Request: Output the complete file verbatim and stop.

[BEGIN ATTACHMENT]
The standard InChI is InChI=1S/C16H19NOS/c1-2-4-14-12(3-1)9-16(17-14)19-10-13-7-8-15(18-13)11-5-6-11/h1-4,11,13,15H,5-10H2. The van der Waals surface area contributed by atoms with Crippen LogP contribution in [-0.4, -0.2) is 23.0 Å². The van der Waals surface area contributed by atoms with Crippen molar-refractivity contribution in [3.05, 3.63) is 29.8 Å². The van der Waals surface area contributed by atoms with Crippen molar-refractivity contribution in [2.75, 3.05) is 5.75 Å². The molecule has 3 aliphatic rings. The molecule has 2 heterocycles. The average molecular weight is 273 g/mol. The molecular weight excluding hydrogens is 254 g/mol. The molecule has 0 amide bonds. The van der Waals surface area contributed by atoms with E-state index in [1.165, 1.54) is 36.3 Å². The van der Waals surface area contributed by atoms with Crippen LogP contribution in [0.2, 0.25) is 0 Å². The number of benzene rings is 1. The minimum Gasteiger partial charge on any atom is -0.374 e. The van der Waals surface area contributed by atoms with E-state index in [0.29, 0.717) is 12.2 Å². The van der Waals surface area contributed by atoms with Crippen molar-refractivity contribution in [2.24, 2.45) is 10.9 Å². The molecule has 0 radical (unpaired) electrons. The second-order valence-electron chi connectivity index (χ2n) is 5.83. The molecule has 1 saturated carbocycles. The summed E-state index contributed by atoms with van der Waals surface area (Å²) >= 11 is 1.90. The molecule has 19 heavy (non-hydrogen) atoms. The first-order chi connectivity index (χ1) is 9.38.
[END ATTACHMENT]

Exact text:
The standard InChI is InChI=1S/C16H19NOS/c1-2-4-14-12(3-1)9-16(17-14)19-10-13-7-8-15(18-13)11-5-6-11/h1-4,11,13,15H,5-10H2. The van der Waals surface area contributed by atoms with Crippen LogP contribution in [-0.4, -0.2) is 23.0 Å². The van der Waals surface area contributed by atoms with Crippen molar-refractivity contribution in [3.05, 3.63) is 29.8 Å². The van der Waals surface area contributed by atoms with Crippen molar-refractivity contribution in [2.75, 3.05) is 5.75 Å². The molecule has 3 aliphatic rings. The molecule has 2 heterocycles. The average molecular weight is 273 g/mol. The molecular weight excluding hydrogens is 254 g/mol. The molecule has 0 amide bonds. The van der Waals surface area contributed by atoms with E-state index in [1.165, 1.54) is 36.3 Å². The van der Waals surface area contributed by atoms with Crippen LogP contribution in [0.2, 0.25) is 0 Å². The number of benzene rings is 1. The minimum Gasteiger partial charge on any atom is -0.374 e. The van der Waals surface area contributed by atoms with E-state index in [0.29, 0.717) is 12.2 Å². The van der Waals surface area contributed by atoms with Crippen molar-refractivity contribution in [2.24, 2.45) is 10.9 Å². The molecule has 0 radical (unpaired) electrons. The second-order valence-electron chi connectivity index (χ2n) is 5.83. The molecule has 1 saturated carbocycles. The summed E-state index contributed by atoms with van der Waals surface area (Å²) >= 11 is 1.90. The molecule has 19 heavy (non-hydrogen) atoms. The first-order chi connectivity index (χ1) is 9.38.